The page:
UMass football lost to Maine this past weekend. It was the second loss in as many weeks to a lower division school. The team’s struggles this year led to the firing of the head coach.
A recent editorial in The Republican newspaper said UMass has made its team a “football punch line” and a column in The Boston Globe urged the school to give up its dream of playing at the highest level.
Ten years ago, UMass Amherst moved to the Football Bowl Subdivision, or FBS. Since then, the team has won 20 games and lost 90.
UMass was on its third coach since making the switch and last week, Walt Bell lost his job.
At a press conference, UMass Amherst’s athletic director, Ryan Bamford, said he “wasn’t anticipating having to make a coaching change.”
“But felt like at this point in our season, from just a progressive standpoint of our football program and not seeing some of the progress that we wanted on the field, we decided to make a change,” Bamford said.
In the past three seasons under Bell, the Minutemen won two games and lost 23.
“UMass Football is not thriving. I don’t think just firing the coach is going to fix that,” said Pam Tudryn, a fan whose son played for and is now an assistant coach at UMass.
Tudryn said one challenge the team faces is it’s no longer part of an athletic conference, meaning a schedule has to be built from scratch.
“I know they’re looking to find a conference to be in, but they need to do that pretty quick, “ she said. “They need to do right by these athletes.”
Tudyrn said she’s been to a few games and watched all the others online.
“I just feel like every Saturday, we’re just putting them in a position where they work so hard,” she said, “and then we’re setting them up to go play against Pittsburgh.”
UMass opened the season against Pittsburgh, losing 51-7.
Brett Albert, who lectures at the UMass business school and studies money in college sports, said some of the team’s losses are to be expected.
“They have chosen to play, what I call, a number of sacrificial lamb games, where top programs pay upwards of $1 to 1.5 million to have very poor programs come and effectively lose games,” he said.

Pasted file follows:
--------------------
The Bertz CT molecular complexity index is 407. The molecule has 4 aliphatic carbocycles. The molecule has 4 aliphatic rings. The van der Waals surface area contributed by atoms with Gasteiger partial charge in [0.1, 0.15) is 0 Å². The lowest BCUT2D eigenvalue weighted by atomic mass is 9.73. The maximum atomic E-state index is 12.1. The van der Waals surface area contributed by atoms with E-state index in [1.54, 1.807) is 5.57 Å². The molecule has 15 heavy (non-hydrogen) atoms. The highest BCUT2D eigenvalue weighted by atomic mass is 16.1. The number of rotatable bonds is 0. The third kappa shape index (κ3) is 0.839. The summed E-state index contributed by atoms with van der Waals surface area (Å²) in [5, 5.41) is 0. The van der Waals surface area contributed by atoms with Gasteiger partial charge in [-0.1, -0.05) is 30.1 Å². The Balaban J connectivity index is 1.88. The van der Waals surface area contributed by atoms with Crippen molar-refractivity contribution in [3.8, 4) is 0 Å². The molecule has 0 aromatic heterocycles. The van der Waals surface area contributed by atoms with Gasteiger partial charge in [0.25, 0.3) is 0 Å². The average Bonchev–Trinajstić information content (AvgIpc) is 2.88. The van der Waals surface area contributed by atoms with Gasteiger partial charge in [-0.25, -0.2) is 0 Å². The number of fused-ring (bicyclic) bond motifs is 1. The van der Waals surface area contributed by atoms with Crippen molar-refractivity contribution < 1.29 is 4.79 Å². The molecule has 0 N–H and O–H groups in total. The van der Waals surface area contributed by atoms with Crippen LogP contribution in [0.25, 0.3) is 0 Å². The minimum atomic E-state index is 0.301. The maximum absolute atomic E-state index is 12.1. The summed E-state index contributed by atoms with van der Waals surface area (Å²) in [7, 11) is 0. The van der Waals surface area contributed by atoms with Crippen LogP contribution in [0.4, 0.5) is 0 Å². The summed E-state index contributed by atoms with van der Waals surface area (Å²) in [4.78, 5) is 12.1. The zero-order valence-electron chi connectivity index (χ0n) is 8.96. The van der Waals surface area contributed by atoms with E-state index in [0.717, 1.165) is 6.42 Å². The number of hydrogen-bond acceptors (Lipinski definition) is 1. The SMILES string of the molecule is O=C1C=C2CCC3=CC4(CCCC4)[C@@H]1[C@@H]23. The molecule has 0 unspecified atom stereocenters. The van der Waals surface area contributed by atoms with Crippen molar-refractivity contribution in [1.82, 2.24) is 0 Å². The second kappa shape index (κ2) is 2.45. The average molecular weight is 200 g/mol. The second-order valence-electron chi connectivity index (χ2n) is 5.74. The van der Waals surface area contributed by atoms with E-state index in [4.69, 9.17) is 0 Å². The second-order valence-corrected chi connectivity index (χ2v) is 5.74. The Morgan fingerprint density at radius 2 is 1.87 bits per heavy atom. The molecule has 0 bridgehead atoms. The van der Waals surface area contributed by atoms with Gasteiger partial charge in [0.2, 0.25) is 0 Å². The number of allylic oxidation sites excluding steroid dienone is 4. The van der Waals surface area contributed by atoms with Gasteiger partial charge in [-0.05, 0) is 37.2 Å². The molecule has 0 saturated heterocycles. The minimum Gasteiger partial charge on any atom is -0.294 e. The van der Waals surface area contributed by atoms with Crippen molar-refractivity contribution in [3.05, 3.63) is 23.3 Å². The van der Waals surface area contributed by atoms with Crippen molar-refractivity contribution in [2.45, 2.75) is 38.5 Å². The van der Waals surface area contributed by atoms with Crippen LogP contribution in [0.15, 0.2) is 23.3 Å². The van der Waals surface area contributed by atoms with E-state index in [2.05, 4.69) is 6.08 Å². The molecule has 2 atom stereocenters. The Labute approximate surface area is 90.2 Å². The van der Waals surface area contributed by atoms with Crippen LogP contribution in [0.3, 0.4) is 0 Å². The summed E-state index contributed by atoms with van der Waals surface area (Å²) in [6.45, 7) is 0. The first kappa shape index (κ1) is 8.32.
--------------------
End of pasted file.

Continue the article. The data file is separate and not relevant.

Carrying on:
Bamford, the athletic director, said he is trying to get the football team into a conference, saying it’s not a “viable” long-term plan to stay independent.
Matt Engdahl, a UMass alumnae and season ticket holder, agrees with the decision to fire Bell, but said the changes need to go further.
“The lack of investment in the program has hurt the team and if the university invested more money in the program, they would see better results,” he said.
Engdahl said more money for coaches’ salaries is a key part of the equation.
But according to a document (first reported by SB Nation) UMass produced in hopes of gaining entry to a conference, the investment in the football program is not exactly chump change.
It says its latest annual budget is $10.5 million and that it’s spent $65 million in the past seven years on its football facilities — about a third from donations, according to a UMass spokesperson.
Albert said more money is not the solution. He takes issue with the decision a decade ago to move to the Football Bowl Subdivision from the lower-level Football Championship Subdivision, or FCS.
“Given all of our struggles at this level and given the total lack of a path to success, I would recommend either dropping back down to the FCS level, rejoining the Colonial Athletic Association, playing regional teams, and frankly, if we’re not willing to do that, then we should end the football program entirely,” Albert said.
In a statement, a UMass spokesperson said the university’s commitment to FBS football is firm and with a new coach, officials believe the trajectory of the program will improve.
UMass is not alone in New England when it comes to troubles with top-tier college football. The Minutemen’s only win this year came against UConn, which also has no conference.
According to a ranking of all 130 FBS teams by College Football News, UMass and UConn are in the bottom three.